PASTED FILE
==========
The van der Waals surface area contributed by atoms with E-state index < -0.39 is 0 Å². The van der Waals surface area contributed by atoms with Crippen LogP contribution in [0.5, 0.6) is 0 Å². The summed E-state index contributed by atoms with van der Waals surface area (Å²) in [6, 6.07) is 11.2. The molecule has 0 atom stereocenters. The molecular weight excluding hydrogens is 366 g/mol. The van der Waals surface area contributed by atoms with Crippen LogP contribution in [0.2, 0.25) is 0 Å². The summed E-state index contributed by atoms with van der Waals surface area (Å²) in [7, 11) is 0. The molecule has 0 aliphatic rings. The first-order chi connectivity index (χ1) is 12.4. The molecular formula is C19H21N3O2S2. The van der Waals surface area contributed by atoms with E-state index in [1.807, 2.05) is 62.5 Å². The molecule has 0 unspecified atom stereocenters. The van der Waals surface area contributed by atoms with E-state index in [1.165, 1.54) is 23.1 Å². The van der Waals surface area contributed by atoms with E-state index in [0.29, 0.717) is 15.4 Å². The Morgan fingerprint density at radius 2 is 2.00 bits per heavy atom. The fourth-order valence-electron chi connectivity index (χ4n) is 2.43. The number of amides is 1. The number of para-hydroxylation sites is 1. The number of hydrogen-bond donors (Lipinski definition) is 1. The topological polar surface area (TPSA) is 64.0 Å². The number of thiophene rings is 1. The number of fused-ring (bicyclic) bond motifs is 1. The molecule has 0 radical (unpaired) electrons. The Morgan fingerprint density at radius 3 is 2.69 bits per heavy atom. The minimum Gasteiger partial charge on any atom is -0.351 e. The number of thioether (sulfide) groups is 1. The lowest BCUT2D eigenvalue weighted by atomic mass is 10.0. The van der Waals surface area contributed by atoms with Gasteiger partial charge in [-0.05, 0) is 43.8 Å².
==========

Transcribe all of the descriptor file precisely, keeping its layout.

The van der Waals surface area contributed by atoms with E-state index < -0.39 is 0 Å². The van der Waals surface area contributed by atoms with Crippen LogP contribution in [0.5, 0.6) is 0 Å². The summed E-state index contributed by atoms with van der Waals surface area (Å²) in [6, 6.07) is 11.2. The molecule has 0 atom stereocenters. The molecular weight excluding hydrogens is 366 g/mol. The van der Waals surface area contributed by atoms with Crippen LogP contribution in [0.2, 0.25) is 0 Å². The summed E-state index contributed by atoms with van der Waals surface area (Å²) in [7, 11) is 0. The molecule has 0 aliphatic rings. The first-order chi connectivity index (χ1) is 12.4. The molecular formula is C19H21N3O2S2. The van der Waals surface area contributed by atoms with E-state index in [1.807, 2.05) is 62.5 Å². The molecule has 0 unspecified atom stereocenters. The van der Waals surface area contributed by atoms with E-state index in [1.165, 1.54) is 23.1 Å². The van der Waals surface area contributed by atoms with E-state index in [0.29, 0.717) is 15.4 Å². The Morgan fingerprint density at radius 2 is 2.00 bits per heavy atom. The fourth-order valence-electron chi connectivity index (χ4n) is 2.43. The number of amides is 1. The number of para-hydroxylation sites is 1. The number of hydrogen-bond donors (Lipinski definition) is 1. The topological polar surface area (TPSA) is 64.0 Å². The number of thiophene rings is 1. The number of fused-ring (bicyclic) bond motifs is 1. The molecule has 0 radical (unpaired) electrons. The Morgan fingerprint density at radius 3 is 2.69 bits per heavy atom. The minimum Gasteiger partial charge on any atom is -0.351 e. The number of thioether (sulfide) groups is 1. The lowest BCUT2D eigenvalue weighted by atomic mass is 10.0. The van der Waals surface area contributed by atoms with Gasteiger partial charge in [-0.05, 0) is 43.8 Å².